The understanding of processes happening in active shallow magma reservoirs is fundamental for monitoring volcanic activity and forecasting possible hazards. Furthermore, the understanding of the evolution of heat transfer in a cooling reservoir helps the identification of possible remnant hot areas that can be used for the production of geothermal energy. Due to inaccessibility and complexity of these processes, numerical models are at the foreground for the study of magma migration through the Earth´s crust and thus for the evolution of magmatic reservoirs.
The aim of this project is to investigate how magma flows and transfers heat while accumulating into a growing reservoir surrounded by a deforming elastic solid (the host-rock). In particular, the attention is focused on the effects of the solid deformation on the flow pattern and on the importance of magma viscosity in driving magma ascent, flow dynamics, and heat transfer.
Sub-solidus deformation of solidified magma observed from relict magma reservoirs indicates strong dynamic interaction between magma inflow and crystallization, reservoir growth, and host-rock deformation during reservoir emplacement. The project addresses this interplay through FEM models built in Comsol Multiphysics version 5.2a. To account for the processes observed in nature, the numerical models include fluid-structure interaction, change of phase (due to crystallization of the magma), and strong dependency on the temperature of magma properties such as viscosity and density. The models allow us to study the dynamic flow patterns in space and time of a magma having physical properties that change during cooling. Such models quickly acquire complexity and require more computational efforts when fluid-structure interaction is considered together with a strong temperature dependence of magma viscosity that produces high viscosity contrasts and broad viscosity ranges. This makes computations on computer clusters necessary.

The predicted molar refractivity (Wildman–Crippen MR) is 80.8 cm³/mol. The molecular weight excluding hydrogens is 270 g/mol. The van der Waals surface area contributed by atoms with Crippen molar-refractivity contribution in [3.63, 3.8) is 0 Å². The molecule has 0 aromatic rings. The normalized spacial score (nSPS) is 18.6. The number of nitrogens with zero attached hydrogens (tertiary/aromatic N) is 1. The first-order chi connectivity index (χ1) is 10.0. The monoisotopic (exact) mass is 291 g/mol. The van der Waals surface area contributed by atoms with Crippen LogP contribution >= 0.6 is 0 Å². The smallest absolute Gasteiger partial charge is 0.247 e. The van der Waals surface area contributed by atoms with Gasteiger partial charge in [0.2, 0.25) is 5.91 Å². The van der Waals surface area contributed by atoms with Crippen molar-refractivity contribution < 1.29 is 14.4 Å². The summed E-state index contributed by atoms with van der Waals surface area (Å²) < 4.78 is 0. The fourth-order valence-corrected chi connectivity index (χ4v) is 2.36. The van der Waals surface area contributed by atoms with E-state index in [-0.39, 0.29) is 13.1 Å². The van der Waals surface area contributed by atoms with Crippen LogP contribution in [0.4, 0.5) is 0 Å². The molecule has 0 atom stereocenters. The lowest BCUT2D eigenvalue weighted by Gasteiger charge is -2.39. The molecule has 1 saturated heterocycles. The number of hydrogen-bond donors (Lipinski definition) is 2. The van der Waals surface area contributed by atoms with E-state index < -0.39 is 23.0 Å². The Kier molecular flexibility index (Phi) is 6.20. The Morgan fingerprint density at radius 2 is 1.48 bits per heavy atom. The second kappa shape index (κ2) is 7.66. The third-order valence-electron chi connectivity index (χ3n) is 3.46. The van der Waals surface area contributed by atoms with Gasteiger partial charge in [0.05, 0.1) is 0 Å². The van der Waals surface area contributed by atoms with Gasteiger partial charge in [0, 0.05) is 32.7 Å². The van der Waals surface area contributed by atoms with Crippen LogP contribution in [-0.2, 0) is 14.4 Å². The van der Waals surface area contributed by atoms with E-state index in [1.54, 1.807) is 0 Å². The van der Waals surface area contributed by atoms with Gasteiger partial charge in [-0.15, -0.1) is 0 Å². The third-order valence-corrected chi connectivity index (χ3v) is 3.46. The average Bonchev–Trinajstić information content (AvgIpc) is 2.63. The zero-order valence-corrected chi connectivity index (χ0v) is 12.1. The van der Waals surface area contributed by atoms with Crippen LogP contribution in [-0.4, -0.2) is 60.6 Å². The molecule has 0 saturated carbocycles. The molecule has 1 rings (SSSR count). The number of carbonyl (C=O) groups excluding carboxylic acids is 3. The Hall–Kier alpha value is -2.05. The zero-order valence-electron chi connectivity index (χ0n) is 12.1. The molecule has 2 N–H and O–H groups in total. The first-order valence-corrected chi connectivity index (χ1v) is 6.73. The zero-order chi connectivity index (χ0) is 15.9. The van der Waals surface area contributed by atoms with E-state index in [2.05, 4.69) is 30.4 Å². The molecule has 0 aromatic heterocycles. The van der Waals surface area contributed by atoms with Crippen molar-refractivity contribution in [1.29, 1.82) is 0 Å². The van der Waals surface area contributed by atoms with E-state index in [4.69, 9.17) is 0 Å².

Results will provide hints about how the magma flows, convects, sinks, and accumulates while cooling during the injection in the reservoir. This allows the investigation of the dynamics, extent, and causes of fluid instabilities in the reservoir that could be related to volcanic hazards and/or homogenization processes. Results will also provide hints about where the heat is transferred during the expansion, formation, and cooling of a magma reservoir, expanding our knowledge about the localization of heat useful for the production of geothermal energy.